SEN. WEBB: Well, let's say, first of all, we just -- (inaudible). Senator Warner and I have talked about this bill many times. He has always supported the concept. Always. And we had to work with the different veterans groups and other members. For instance, I mentioned on the floor Senator Lincoln had bill addressing the Guard and Reserve issues. We work with a lot of people to bring together this -- what we have now, which is a very strong composite. I don't expect that there would be any changes of any significance whatsoever from where we are now. Senator Reid is very committed to bring the bill to the floor. We're hopeful that we can get the same show of support from the Republican side and just move this.
Q Senator Webb, when you about the -- (inaudible) -- Republicans, the people -- (off mike).
SEN. WEBB: This is what Senator Warner was mentioning. We did change a -- the original bill basically said, as in World War II, that any college that a veteran could get into, that we would pay -- or the government would pay for full tuition, books, plus a monthly stipend. We did a couple of things. One is we capped that at the level of the state institutions now, the highest institution. And then we started working, at Senator Warner's urging, with people in the private university environment, particularly Jim Wright, who's the president of Dartmouth, who is a former Marine, who had done some things on his own to get some assurances that there could be a cooperative program between the private universities and the government to sort of meet that -- we call it the delta, the difference between what the maximum payment would be and what their payment is -- (inaudible). And that's what we're working on here in this particular bill.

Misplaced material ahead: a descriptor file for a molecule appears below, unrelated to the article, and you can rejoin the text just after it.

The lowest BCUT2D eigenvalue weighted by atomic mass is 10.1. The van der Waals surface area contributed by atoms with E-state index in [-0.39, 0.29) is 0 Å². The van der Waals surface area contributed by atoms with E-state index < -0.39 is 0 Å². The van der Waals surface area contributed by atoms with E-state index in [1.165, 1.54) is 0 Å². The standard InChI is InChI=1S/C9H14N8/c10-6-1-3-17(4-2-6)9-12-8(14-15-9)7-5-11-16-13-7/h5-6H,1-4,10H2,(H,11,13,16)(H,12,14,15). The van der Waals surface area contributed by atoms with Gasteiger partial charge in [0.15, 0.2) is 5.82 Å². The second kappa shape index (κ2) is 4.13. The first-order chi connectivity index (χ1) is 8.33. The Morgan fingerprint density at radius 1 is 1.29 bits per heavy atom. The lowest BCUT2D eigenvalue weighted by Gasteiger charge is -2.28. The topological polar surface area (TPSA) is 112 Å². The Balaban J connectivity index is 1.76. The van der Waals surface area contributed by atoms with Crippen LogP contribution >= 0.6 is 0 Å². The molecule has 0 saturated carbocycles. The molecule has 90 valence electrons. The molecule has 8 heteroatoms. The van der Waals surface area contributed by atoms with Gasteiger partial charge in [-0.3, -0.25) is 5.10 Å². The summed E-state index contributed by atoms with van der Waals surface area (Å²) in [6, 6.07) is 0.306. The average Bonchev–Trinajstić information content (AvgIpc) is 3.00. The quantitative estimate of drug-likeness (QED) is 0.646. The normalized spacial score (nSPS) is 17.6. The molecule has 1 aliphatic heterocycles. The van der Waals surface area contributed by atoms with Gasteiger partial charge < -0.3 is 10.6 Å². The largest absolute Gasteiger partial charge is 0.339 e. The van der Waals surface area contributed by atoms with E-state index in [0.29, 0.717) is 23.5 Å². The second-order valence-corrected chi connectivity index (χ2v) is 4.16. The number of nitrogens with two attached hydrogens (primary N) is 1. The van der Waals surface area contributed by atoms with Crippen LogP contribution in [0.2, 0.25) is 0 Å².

Q (Off mike.)
SEN. WEBB: It's optional. If they don't want to then we won't pay the money, or the government won't pay the money.
Q (Off mike.)
SEN. WEBB: We're hoping that Chairman Akaka will move it. We had some discussions with him last night and we're going over with his staff right now all of these changes. And we're hopeful that he will move it. There has also been, you know, some talk that it might reach the floor in other ways. But we haven't gotten there yet.
Q Can you talk a little about the urgency? (Off mike.)
SEN. WEBB: Absolutely is. It's late. It's late. This bill should have been in place years ago. This is a transitional benefit. It's a benefit to assist people in their readjustment to civilian life. And here are two classic examples of how that happened in World War II.
And by the way, for every dollar that was spent on the World War II GI Bill, our national treasury got seven dollars back in terms of tax revenues because of the success of these people. So, the clock is ticking. You know, we've had six-and-a-half years now since 9/11 and people who would be eligible for this benefit have been getting out of the military. You can hardly get a community college education based on the payments that you get out of the Montgomery GI Bill, $6,000 a year on the average, after they have paid in. So we need to get into place. It's extremely time-sensitive, in my view.
SEN. HAGEL: With Senator Lautenberg we've got a significant return.
SEN. LAUTENBERG: That's why I like paying more taxes.
SEN. WEBB: Thank you very much.